News Feature

Blue Hill
Originally published in The Weekly Packet, August 22, 2019
BHCS Fab Lab expands into ‘new territory’
‘Makerspace’ first of its kind in Maine

CNC machine

BHCS Director of Technology Matt Jurick shows off the new CNC milling machine added to the digital fabrication lab.

Photo by Anne Berleant Order prints of selected PBP photos.

by Anne Berleant

What opened in 2014 as the IDEA Center at Blue Hill Consolidated School received a big upgrade alongside the school’s major renovations this summer, more than doubling its size and adding new equipment to qualify as an official digital fabrication “makerspace,” the only publicly owned one in the state.

“The new space is really important,” BHCS Director of Technology Matt Jurick said. “We were so packed in [before] but kept adding more. We ran out of space.”

From the start, Jurick envisioned the lab as a makerspace for students and community members, and over the past five years has continually raised funds through grants and individual donors to create and improve the center.

A full-size CNC milling machine has been added that can handle full-size 4’x8’ piece of wood or foam, while the larger room fits up to 15 students or other users at a time. A laser cutter—“our bread and butter,” Jurick said—3-D printer, vinyl cutter, and electronics bench, and computers complete the lab, along with basic hand tools and the like. The upgrade will also allow students to work with metal for the first time.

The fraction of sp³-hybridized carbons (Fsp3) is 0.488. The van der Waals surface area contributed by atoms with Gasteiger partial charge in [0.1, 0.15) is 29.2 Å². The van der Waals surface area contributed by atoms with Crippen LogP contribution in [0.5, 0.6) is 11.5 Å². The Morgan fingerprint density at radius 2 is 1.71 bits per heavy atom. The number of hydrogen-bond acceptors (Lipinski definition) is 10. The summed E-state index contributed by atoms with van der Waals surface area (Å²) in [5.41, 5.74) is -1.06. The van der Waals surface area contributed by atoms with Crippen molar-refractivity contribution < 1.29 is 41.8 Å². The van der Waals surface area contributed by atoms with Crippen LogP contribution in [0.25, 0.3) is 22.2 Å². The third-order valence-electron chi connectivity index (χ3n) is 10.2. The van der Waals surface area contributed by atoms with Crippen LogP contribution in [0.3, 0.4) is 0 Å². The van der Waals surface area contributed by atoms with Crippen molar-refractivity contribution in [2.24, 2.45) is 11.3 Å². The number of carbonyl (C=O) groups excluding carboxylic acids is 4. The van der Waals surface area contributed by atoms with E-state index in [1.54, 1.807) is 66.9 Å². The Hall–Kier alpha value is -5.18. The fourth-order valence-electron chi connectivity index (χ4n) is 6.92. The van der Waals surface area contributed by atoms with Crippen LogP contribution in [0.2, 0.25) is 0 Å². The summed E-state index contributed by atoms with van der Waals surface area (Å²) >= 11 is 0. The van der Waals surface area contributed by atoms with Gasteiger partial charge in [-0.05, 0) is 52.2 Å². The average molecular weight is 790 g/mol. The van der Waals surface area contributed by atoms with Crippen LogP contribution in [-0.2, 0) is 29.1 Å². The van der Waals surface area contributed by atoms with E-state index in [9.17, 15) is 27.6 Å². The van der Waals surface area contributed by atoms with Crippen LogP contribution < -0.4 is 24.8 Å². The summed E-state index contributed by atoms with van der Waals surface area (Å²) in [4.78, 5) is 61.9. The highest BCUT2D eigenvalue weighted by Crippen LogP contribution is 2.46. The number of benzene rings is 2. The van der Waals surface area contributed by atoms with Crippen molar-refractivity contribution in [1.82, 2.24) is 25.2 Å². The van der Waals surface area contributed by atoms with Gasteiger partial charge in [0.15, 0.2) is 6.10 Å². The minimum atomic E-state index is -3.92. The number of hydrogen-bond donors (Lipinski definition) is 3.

George Stevens Academy students were given access to the lab in 2018-19 through a pilot program that included a digital fabrication class held at BHCS and taught by GSA teacher Eric Gallant that will expand to two classes this year, Jurick said.

And community members will also have the opportunity to use and learn at the Fab Lab, with open lab times, “guru” volunteers, and workshops. Small usage fees will be charged “depending on the time and machine [used],” Jurick said. “We’ve been trying to keep it as affordable and accessible as possible.”

The Perloff Family Foundation, Maine Community Foundation, BHCS Boosters, EBS (now Hammond Lumber), The Home Depot and Stanley Subaru were joined by individual and family foundation contributions to help fund the center, from its start through the upgrade. Jurick also raised $5,000 through GoFundMe last year, and GSA “has been a great partner for a while,” he said, helping fund the purchase of the $25,000 CNC machine.

An open house will be held to introduce the community to the new Fab Lab at the end of September, signaling its official kick off.

“This is new territory,” Jurick said. “We’re the first elementary-middle school we’ve been able to find that’s done something to this magnitude.”

Fab lab

Equipment and tools line the walls of BHCS’s digital fabrication lab, which has moved into a larger space and added equipment.

Photo by Anne Berleant
CNC machine

BHCS Director of Technology Matt Jurick shows off the new CNC milling machine added to the digital fabrication lab.

Photo by Anne Berleant
BHCS’ Matt Jurick

BHCS Director of Technology Matt Jurick created the school’s digital fabrication lab in 2014.

Photo by Anne Berleant
Safety first

Protective gear hangs on the wall at the BHCS digital fabrication lab.

Photo by Anne Berleant